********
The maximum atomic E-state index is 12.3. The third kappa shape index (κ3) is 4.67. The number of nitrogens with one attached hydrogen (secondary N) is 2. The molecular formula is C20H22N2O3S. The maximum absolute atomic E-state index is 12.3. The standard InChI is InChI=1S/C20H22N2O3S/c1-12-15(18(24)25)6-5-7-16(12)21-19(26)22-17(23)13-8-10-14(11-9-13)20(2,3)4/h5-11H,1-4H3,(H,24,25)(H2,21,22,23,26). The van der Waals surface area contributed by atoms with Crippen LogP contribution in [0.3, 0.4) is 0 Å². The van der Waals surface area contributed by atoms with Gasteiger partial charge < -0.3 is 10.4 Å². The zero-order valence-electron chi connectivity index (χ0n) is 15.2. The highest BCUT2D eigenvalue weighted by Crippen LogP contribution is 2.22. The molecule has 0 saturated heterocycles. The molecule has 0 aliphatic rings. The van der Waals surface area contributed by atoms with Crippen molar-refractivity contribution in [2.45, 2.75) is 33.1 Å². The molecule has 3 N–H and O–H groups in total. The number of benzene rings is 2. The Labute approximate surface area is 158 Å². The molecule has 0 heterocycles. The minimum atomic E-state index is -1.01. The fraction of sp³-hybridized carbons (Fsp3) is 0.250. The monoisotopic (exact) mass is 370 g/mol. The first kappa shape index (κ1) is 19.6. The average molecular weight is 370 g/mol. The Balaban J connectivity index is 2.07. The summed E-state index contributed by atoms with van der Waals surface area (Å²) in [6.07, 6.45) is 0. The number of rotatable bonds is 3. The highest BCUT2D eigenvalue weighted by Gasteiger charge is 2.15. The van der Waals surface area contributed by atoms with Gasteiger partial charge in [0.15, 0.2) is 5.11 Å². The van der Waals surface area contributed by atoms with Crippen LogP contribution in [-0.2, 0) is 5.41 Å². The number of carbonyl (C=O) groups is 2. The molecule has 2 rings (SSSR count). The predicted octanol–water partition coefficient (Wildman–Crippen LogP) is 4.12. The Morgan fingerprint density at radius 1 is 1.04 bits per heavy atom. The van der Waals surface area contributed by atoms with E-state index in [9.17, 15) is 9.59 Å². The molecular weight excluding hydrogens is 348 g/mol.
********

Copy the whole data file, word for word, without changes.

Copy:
The maximum atomic E-state index is 12.3. The third kappa shape index (κ3) is 4.67. The number of nitrogens with one attached hydrogen (secondary N) is 2. The molecular formula is C20H22N2O3S. The maximum absolute atomic E-state index is 12.3. The standard InChI is InChI=1S/C20H22N2O3S/c1-12-15(18(24)25)6-5-7-16(12)21-19(26)22-17(23)13-8-10-14(11-9-13)20(2,3)4/h5-11H,1-4H3,(H,24,25)(H2,21,22,23,26). The van der Waals surface area contributed by atoms with Crippen LogP contribution in [0.3, 0.4) is 0 Å². The van der Waals surface area contributed by atoms with Gasteiger partial charge < -0.3 is 10.4 Å². The zero-order valence-electron chi connectivity index (χ0n) is 15.2. The highest BCUT2D eigenvalue weighted by Crippen LogP contribution is 2.22. The molecule has 0 saturated heterocycles. The molecule has 0 aliphatic rings. The van der Waals surface area contributed by atoms with Crippen molar-refractivity contribution in [2.45, 2.75) is 33.1 Å². The molecule has 3 N–H and O–H groups in total. The number of benzene rings is 2. The Labute approximate surface area is 158 Å². The molecule has 0 heterocycles. The minimum atomic E-state index is -1.01. The fraction of sp³-hybridized carbons (Fsp3) is 0.250. The monoisotopic (exact) mass is 370 g/mol. The first kappa shape index (κ1) is 19.6. The average molecular weight is 370 g/mol. The Balaban J connectivity index is 2.07. The summed E-state index contributed by atoms with van der Waals surface area (Å²) in [6.07, 6.45) is 0. The number of rotatable bonds is 3. The highest BCUT2D eigenvalue weighted by Gasteiger charge is 2.15. The van der Waals surface area contributed by atoms with Gasteiger partial charge in [0.15, 0.2) is 5.11 Å². The van der Waals surface area contributed by atoms with Crippen LogP contribution in [-0.2, 0) is 5.41 Å². The number of carbonyl (C=O) groups is 2. The molecule has 2 rings (SSSR count). The predicted octanol–water partition coefficient (Wildman–Crippen LogP) is 4.12. The Morgan fingerprint density at radius 1 is 1.04 bits per heavy atom. The van der Waals surface area contributed by atoms with E-state index in [9.17, 15) is 9.59 Å². The molecular weight excluding hydrogens is 348 g/mol.